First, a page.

6.1. While: List of squares
pole55 (71)

"For a given integer N, print all the squares of positive integers where the square is less than or equal to N, in ascending order."

Example input
50

Example output
1 4 9 16 25 36 49

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girianshiido (1)

I think it's better to use a while loop here.
For example, if x is one million, the last number of the list will be one million, but you'll compute the square of each number from one to one million (so the last square will be one trillion).

x = int(input("Enter the number:"))
i = 1
while i*i <= x:
   print(i*i)
   i += 1
pole55 (71)

@girianshiido This code publishes only squares which are less than a given number. We have "if i*2 <= x" here for this. it is equal to your "while ii <= x". just try it // Link to the task: https://repl.it/student/submissions/3764967

girianshiido (1)

@pole55 what I meant is that your script is computing too much stuff for its purpose. That's because range(1, x+1) is way too big, especially if x itself is big. If x=10^10, then you only really need to stop at 10^5, because the square of this number is 10^10.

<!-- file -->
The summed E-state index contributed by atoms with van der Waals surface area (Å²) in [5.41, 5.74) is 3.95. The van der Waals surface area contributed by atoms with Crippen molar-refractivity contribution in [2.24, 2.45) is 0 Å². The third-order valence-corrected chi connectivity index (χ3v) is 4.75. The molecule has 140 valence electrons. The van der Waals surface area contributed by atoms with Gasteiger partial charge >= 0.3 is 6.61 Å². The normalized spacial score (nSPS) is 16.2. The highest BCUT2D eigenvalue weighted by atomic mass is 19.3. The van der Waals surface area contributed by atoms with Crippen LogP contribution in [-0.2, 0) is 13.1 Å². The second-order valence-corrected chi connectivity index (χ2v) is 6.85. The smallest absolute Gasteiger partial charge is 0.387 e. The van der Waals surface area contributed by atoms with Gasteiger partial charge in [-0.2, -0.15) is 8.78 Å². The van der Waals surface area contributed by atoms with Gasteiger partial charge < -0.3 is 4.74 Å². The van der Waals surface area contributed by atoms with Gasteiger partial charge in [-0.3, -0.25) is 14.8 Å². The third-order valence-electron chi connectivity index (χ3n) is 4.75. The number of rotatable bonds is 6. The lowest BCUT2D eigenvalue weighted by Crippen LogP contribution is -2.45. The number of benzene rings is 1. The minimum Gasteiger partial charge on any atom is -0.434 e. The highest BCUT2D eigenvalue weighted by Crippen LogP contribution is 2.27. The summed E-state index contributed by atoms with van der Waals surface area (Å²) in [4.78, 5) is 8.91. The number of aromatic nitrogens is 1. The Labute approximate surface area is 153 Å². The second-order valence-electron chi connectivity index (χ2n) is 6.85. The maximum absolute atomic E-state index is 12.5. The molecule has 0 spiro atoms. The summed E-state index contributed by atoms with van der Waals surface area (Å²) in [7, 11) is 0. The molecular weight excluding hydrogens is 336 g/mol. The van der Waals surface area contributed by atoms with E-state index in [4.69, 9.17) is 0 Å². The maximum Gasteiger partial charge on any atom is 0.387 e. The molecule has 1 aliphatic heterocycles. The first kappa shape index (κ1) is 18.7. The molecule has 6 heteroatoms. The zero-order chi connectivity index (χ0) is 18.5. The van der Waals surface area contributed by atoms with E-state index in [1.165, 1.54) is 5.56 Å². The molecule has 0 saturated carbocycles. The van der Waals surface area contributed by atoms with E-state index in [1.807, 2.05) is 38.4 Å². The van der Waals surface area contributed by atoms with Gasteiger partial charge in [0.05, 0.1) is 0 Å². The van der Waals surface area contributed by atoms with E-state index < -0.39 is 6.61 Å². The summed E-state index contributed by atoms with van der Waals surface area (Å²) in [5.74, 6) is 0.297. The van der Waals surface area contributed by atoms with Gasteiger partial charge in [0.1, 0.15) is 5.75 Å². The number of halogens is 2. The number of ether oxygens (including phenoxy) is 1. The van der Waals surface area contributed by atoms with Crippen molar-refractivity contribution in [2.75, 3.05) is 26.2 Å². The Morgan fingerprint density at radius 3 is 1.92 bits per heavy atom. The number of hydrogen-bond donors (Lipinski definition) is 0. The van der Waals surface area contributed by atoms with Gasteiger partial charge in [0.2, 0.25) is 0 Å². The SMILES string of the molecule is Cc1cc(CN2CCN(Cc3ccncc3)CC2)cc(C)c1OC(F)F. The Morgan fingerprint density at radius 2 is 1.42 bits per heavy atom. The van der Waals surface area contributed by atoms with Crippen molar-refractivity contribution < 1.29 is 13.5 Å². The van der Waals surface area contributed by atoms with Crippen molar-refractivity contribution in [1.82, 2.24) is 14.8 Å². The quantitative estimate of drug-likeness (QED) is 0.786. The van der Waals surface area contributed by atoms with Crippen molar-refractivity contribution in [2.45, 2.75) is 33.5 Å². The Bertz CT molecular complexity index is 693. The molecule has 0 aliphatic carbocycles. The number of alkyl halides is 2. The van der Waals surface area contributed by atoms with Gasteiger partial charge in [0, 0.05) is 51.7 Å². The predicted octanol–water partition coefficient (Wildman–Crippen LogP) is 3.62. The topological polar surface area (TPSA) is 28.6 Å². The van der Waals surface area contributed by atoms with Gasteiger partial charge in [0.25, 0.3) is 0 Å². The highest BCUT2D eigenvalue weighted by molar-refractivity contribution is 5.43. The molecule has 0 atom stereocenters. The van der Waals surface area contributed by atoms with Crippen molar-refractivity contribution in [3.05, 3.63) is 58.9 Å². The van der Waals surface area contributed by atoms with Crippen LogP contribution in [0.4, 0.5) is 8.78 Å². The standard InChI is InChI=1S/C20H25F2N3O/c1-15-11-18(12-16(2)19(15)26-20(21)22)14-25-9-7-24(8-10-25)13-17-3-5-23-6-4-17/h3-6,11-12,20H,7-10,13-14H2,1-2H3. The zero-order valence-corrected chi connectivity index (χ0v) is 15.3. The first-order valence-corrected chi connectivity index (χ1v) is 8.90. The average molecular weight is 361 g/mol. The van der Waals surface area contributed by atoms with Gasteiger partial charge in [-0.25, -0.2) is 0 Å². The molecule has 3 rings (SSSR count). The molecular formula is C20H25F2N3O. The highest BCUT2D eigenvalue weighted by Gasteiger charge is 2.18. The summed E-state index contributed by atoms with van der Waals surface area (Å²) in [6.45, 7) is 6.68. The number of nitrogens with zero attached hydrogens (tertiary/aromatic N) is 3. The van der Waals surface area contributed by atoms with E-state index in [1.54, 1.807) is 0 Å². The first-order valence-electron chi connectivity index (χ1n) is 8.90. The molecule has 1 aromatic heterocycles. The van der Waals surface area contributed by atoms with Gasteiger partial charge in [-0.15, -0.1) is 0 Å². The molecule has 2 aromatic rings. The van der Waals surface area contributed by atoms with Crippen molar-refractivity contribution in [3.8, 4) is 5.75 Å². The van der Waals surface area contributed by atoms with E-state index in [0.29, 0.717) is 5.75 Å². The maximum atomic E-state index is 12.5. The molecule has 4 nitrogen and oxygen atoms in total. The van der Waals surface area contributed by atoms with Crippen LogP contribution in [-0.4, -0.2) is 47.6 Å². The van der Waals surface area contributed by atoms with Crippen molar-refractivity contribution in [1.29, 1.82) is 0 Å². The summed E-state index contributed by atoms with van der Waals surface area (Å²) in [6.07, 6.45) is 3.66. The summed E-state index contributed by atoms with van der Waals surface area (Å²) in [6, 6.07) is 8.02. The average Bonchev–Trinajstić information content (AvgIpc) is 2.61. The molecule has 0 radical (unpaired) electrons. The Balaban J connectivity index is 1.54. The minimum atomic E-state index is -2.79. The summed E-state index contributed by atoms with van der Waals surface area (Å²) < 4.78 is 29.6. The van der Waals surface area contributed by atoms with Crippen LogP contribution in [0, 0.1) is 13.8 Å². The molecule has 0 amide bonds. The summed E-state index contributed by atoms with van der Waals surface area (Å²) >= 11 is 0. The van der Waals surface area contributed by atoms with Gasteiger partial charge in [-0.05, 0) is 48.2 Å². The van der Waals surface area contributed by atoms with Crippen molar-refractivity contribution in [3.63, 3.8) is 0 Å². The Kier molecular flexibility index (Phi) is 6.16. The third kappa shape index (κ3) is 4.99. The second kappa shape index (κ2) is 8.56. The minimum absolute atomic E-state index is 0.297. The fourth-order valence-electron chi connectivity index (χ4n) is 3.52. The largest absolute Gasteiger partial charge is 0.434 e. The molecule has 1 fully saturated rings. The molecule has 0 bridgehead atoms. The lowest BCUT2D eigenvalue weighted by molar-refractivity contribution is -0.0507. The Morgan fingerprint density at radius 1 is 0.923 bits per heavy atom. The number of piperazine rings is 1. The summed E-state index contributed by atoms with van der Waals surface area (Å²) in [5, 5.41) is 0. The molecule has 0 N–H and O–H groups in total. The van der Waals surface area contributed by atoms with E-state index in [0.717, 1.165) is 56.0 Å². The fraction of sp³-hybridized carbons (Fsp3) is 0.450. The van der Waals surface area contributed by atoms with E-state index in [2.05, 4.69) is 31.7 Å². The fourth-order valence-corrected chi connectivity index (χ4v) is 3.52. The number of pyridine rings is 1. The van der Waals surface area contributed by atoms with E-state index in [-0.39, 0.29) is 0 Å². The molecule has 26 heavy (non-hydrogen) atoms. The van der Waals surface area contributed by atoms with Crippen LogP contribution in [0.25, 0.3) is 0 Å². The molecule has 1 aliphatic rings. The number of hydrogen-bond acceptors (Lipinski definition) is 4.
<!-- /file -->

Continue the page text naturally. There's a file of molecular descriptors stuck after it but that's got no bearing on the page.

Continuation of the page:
Here is a modification of your own script:

from math import sqrt
x = int(input("Enter the number: "))
print("All the squares in the given range are:")
print([i**2 for i in range(1, int(sqrt(x))+1) if i**2 <= x])

Try your script with x = 10000000000 and try this new version. You'll see the difference.

pole55 (71)

@girianshiido, my code gives the same result

pole55 (71)

its all because of "if i**2 <= x" that tells to stop at "10^5" (in your words). without this part, it will print "10^10".

girianshiido (1)

@pole55 Did you try your code with 10000000000?
Your code doesn't tell to stop at 10^5. It'll try to compute each square from 1 to x², even if i² is already greater than x. Of course, none of these numbers will be in the list, because they don't verify the condition.

pole55 (71)

@girianshiido the result does not depend on the value of the number. they are still identical. p.s.: I use here a million cause the computer hangs trying to work with 10000000000)). in both, my and yours, cases.

pole55 (71)

@girianshiido oh. now i see what you are talking about! hmm. thanks

girianshiido (1)

@pole55 I know they’re identical. On my 2011 MBA, it takes forever with your code but it works instantly with the sqrt.
By the way, I just realized I forgot to remove the unnecessary condition if i^2 <=x.

print([i*i for i in range(1, int(sqrt(x))+1)])